Declan O’Byrne is an Engineering Science student and Young Labor member
This year the Australian government introduced mandatory metadata retention for all Australians.
The laws force Australian phone and internet providers to store users’ data for two years. Security agencies will be free to probe stored data without a warrant or oversight. This affects the guilty and innocent indiscriminately. It is mass surveillance of us all.
Fortunately there are ways to circumvent this invasion of our right to privacy.
Metadata is data about data – and is often more telling than the data itself. It includes email addresses, phone numbers, names and IP addresses of all participants as well as the time, date and length of your communication. Your location is recorded from your phone and computer.
Do not underestimate what is revealed by the aggregated metadata of how, where, when and with who you communicate.
Metadata will be stored at an estimated cost of $300 million a year – creating a tax that Australians will pay to spy on ourselves. We will never be told if, when or why security agencies access our stored metadata.
The universal collection of metadata is a gross breach of civil liberties. It sets up the Australian people to be victims of abuse by rogue agents and subverts the principle of innocent until proven guilty. Data retention is a dangerous precedent that erodes fundamental freedoms.
In 2006 the European Union introduced data retention laws very similar to ours. But in April 2014 the Court of Justice of the European Union struck those laws out.
‘By requiring the retention of those data and by allowing the competent national authorities to access those data, the directive interferes in a particularly serious manner with the fundamental rights to respect for private life and to the protection of personal data,’ the Court ruled.
There is no evidence on the effectiveness or need for a data retention bill. No evidence that it will reduce crime or make us safer.
In Germany, data retention was found to be unconstitutional. A 2011 study found ‘no impact on either the effectiveness of criminal investigations or the crime rate’.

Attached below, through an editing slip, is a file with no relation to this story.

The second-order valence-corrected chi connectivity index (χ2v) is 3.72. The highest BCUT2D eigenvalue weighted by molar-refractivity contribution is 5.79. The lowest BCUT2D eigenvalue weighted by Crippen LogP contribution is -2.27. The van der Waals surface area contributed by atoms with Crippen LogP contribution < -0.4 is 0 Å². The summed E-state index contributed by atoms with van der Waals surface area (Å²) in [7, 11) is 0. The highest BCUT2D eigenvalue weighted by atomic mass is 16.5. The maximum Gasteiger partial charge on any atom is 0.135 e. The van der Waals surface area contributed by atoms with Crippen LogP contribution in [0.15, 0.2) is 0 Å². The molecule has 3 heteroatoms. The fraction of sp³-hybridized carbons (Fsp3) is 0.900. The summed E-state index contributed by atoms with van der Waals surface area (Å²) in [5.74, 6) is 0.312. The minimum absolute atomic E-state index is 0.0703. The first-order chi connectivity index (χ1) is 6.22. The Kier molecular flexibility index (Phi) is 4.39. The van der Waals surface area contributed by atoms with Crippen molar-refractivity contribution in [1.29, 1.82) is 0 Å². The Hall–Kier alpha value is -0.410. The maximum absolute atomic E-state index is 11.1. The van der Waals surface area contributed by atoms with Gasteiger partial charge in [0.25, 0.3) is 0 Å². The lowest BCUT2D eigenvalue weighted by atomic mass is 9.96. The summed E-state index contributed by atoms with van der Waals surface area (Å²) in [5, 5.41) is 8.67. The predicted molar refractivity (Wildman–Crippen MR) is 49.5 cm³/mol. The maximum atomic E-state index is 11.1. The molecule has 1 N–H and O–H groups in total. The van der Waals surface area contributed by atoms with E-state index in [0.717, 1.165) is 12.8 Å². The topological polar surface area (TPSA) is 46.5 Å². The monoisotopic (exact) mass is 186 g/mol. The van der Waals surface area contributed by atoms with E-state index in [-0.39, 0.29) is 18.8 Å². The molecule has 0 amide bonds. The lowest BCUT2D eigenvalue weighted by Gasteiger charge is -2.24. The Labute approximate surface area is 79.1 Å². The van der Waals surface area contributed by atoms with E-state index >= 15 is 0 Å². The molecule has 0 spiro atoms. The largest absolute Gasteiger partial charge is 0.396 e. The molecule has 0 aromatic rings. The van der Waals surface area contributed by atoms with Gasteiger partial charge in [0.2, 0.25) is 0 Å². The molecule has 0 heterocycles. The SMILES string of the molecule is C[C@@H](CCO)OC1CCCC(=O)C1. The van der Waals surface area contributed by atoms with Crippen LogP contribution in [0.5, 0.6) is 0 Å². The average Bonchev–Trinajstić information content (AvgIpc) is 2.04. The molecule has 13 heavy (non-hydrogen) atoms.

In 2013 British representatives admitted before the Court of Justice of the European Union that there was ‘no scientific data to underpin the claimed need for data retention’. In the same year the US Privacy and Civil Liberties Oversight Board found that ‘there is little evidence that the metadata program has made the United States safer’.
So how can you avoid mass surveillance? There are numerous lawful avenues, many of which are free. Services such as VPNs (virtual private networks) and TOR (The Onion Router) are two leading options.
VPNs are cheap subscription services that connect users to remote networks outside of Australia, delivering anonymity and avoiding data retention. But not all VPNs are equal, so do your research.
TOR is a free service that conceals a user’s location and internet usage.
The software is easily downloaded with a quick online search.
Then there are services – such as Wickr, Signal and Redphone – that provide encrypted phone calls and messaging without storing metadata.
The Australian Government’s data retention laws only capture metadata generated through domestic internet service providers. Services hosted overseas – including Gmail, Yahoo and Facebook Messenger – are not covered.
However Australia routinely shares intelligence with the US, UK, New Zealand and Canada through the Five Eyes alliance.
Forty-eight years after Lionel Murphy fought for civil liberties at an ALP National Conference, we must fight again.